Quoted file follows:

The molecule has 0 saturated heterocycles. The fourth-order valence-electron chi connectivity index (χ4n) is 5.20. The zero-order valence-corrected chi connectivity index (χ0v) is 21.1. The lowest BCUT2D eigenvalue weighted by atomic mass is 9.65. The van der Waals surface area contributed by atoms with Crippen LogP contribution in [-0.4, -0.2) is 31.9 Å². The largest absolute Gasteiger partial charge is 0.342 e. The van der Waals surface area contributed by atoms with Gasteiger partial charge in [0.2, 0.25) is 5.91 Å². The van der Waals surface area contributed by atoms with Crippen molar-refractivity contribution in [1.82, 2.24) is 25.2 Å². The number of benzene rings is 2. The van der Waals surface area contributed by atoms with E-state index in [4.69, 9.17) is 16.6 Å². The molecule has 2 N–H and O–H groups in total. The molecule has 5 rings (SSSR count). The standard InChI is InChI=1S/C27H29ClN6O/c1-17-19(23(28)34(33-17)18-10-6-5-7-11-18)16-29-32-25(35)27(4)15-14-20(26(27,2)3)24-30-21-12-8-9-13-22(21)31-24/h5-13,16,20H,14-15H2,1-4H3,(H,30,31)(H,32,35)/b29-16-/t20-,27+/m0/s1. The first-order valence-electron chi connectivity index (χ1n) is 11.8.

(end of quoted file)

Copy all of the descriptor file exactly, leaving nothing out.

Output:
The molecule has 0 saturated heterocycles. The fourth-order valence-electron chi connectivity index (χ4n) is 5.20. The zero-order valence-corrected chi connectivity index (χ0v) is 21.1. The lowest BCUT2D eigenvalue weighted by atomic mass is 9.65. The van der Waals surface area contributed by atoms with Crippen LogP contribution in [-0.4, -0.2) is 31.9 Å². The largest absolute Gasteiger partial charge is 0.342 e. The van der Waals surface area contributed by atoms with Gasteiger partial charge in [0.2, 0.25) is 5.91 Å². The van der Waals surface area contributed by atoms with Crippen molar-refractivity contribution in [1.82, 2.24) is 25.2 Å². The number of benzene rings is 2. The van der Waals surface area contributed by atoms with E-state index in [4.69, 9.17) is 16.6 Å². The molecule has 2 N–H and O–H groups in total. The molecule has 5 rings (SSSR count). The standard InChI is InChI=1S/C27H29ClN6O/c1-17-19(23(28)34(33-17)18-10-6-5-7-11-18)16-29-32-25(35)27(4)15-14-20(26(27,2)3)24-30-21-12-8-9-13-22(21)31-24/h5-13,16,20H,14-15H2,1-4H3,(H,30,31)(H,32,35)/b29-16-/t20-,27+/m0/s1. The first-order valence-electron chi connectivity index (χ1n) is 11.8.